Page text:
Impending darkness, it’s a funny thing. Jared and I had been on the move for more than 20 hours and we were stuck on the ridge between Breitenbach and Lost River Peak. The sun was getting low on the horizon and for the moment, things looked a little desperate.
Before we found ourselves in the Lost River predicament, Jared and I had been planning an attempt on the Idaho 12ers for over a year. I had been completely shut down on two recon attempts and in passing, I had mentioned the project to Jared. There are 9 12,000+ foot peaks in Idaho; Hyndman in the Pioneer range, The Diamond in the Lemhi Range, and Borah, Idaho, Leatherman, Church, Donaldson, Breitenbach, and Lost River in the Lost River Range. It involves miles of chossy, technical fun; he immediately jumped on board. Having Jared involved is an intimidating prospect. He is one of the strongest endurance runners on the planet, and he also has the ability to climb very hard. Combining these two skill-sets allows Jared to move quickly in terrain that many would be unable. With Jared as a partner it would open up the possibilities of route-finding, as long as I could keep up.
Neither Jared or I had the time to do a lot of in person route finding. Before our attempt I had been up Borah a handful of times, climbed Sacajawea, I had skied Leatherman, and been shutdown between Borah and Idaho. Jared climbed Hyndman the week before our attempt from Wildhorse and descended into the standard trailhead on the Sun Valley side. We had no other first hand knowledge. Jared spent countless hours searching the internet for trip reports, route beta, and scouring Google Earth for potential new routes and weaknesses. We also spent time on the phone with a couple of people who know the range quite well, trying to get feedback on our ideas and route plans.
Friday, August 15, Jared left SLC in the morning, picked up our crew, Gary and Dave, and drove to my house in Pocatello. Gary and Dave had been working on putting a record attempt together during the summer and had a lot of great knowledge of the route. Jared met them at the Millcreek 50k, and when they caught wind of our trip they volunteered to help crew us along the way. We loaded a bunch of gear in the truck, had some great mexican food and drove to Mackay. In Mackay we stopped and ate again, this time burgers, fries and milkshakes, and then we drove to the TH at the end of the Wildhorse road. We arrived just as the sun was getting low in the sky and after fidgeting with gear for a bit we laid down to try to get a few hours sleep before setting out.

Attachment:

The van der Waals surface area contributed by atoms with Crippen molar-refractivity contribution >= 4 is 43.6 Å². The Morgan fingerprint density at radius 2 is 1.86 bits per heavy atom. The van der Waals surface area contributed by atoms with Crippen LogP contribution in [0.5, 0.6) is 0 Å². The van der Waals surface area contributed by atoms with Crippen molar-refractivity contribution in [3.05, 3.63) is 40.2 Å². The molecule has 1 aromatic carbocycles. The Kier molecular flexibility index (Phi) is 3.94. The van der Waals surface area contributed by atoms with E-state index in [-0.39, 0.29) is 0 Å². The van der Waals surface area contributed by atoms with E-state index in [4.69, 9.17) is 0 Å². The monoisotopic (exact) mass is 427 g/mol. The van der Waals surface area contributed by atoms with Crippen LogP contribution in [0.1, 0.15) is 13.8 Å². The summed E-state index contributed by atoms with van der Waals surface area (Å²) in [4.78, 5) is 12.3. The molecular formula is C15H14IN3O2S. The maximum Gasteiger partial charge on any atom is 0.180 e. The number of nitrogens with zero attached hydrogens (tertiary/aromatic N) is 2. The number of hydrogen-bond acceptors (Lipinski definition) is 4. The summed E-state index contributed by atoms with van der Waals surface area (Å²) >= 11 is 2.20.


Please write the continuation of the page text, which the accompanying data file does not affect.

11:28 pm my eyes snapped open to see an amazing sky full of stars, 2 minutes later my alarm went off. There was more fidgeting with gear, loading packs, eating a little more food, and at midnight we set off up the trail. It was exciting to finally be embarked on the attempt and everything, from the weather to our fitness, seemed to have fallen perfectly in place. 1 hour and 55 minutes after leaving the trailhead we summited the first peak, Hyndman. We wrote in the log, took a few pictures, sent an OK message from the Spot and then began descending. At just over 3 hours we were back at the trailhead. Dave and Gary had everything packed up, and we quickly piled in the truck for the drive to Borah.
The Borah trailhead was a circus! There were tons of people milling about getting ready to ascend Idaho’s tallest peak. Jared and I wanted to get out ahead of the masses so as quickly as we could we gathered our gear for the longest section of the day and headed up the trail. It was 4:40 AM. Still feeling fresh we made pretty quick work of the ascent of Borah cresting out in about 2 hours. It was amazing to catch the sunrise from the roof of Idaho. We followed the same summit routine as we had on Hyndman and began our descent back towards Chicken Out Ridge. At the snowfield we turned and dropped in to the basin between Chicken Out Ridge and Idaho.
Making fast work of the descent we shifted gears and ground our way up the West Ridge of Mount Idaho. We were now in completely virgin territory. It took about 2 hours and 30 minutes to get from the summit of Borah to the summit of Idaho.